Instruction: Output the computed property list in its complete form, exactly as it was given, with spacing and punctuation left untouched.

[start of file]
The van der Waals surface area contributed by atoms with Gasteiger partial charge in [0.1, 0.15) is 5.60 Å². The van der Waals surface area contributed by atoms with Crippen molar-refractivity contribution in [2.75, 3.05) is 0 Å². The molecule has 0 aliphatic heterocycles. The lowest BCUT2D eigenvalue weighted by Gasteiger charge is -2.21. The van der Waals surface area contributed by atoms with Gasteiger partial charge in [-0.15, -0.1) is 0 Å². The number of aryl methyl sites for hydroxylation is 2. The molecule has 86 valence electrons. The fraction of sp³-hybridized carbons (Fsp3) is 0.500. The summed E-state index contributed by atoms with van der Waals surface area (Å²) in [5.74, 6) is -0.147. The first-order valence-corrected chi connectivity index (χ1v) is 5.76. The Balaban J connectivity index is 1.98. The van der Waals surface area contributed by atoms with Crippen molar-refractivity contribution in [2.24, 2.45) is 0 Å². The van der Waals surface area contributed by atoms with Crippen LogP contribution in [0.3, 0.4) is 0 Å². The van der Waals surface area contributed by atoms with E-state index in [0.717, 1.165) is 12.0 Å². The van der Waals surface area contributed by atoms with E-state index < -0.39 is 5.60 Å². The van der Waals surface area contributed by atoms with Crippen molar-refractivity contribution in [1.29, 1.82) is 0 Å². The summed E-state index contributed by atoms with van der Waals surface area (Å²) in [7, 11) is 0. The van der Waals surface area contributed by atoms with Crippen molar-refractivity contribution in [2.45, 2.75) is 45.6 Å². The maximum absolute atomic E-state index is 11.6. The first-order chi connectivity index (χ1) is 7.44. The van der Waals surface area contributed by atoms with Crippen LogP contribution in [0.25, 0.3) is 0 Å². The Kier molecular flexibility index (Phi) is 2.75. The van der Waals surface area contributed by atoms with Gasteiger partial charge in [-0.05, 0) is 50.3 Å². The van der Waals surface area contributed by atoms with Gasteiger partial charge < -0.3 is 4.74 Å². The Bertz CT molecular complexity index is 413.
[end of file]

The van der Waals surface area contributed by atoms with Gasteiger partial charge in [0.1, 0.15) is 5.60 Å². The van der Waals surface area contributed by atoms with Crippen molar-refractivity contribution in [2.75, 3.05) is 0 Å². The molecule has 0 aliphatic heterocycles. The lowest BCUT2D eigenvalue weighted by Gasteiger charge is -2.21. The van der Waals surface area contributed by atoms with Gasteiger partial charge in [-0.15, -0.1) is 0 Å². The number of aryl methyl sites for hydroxylation is 2. The molecule has 86 valence electrons. The fraction of sp³-hybridized carbons (Fsp3) is 0.500. The summed E-state index contributed by atoms with van der Waals surface area (Å²) in [5.74, 6) is -0.147. The first-order valence-corrected chi connectivity index (χ1v) is 5.76. The Balaban J connectivity index is 1.98. The van der Waals surface area contributed by atoms with Crippen molar-refractivity contribution in [2.24, 2.45) is 0 Å². The van der Waals surface area contributed by atoms with Crippen LogP contribution in [0.3, 0.4) is 0 Å². The van der Waals surface area contributed by atoms with E-state index in [0.717, 1.165) is 12.0 Å². The van der Waals surface area contributed by atoms with E-state index < -0.39 is 5.60 Å². The van der Waals surface area contributed by atoms with Crippen molar-refractivity contribution in [1.29, 1.82) is 0 Å². The summed E-state index contributed by atoms with van der Waals surface area (Å²) in [7, 11) is 0. The van der Waals surface area contributed by atoms with Crippen molar-refractivity contribution in [2.45, 2.75) is 45.6 Å². The maximum absolute atomic E-state index is 11.6. The first-order chi connectivity index (χ1) is 7.44. The van der Waals surface area contributed by atoms with Crippen LogP contribution in [0.25, 0.3) is 0 Å². The Kier molecular flexibility index (Phi) is 2.75. The van der Waals surface area contributed by atoms with Gasteiger partial charge in [-0.05, 0) is 50.3 Å². The van der Waals surface area contributed by atoms with Gasteiger partial charge < -0.3 is 4.74 Å². The Bertz CT molecular complexity index is 413.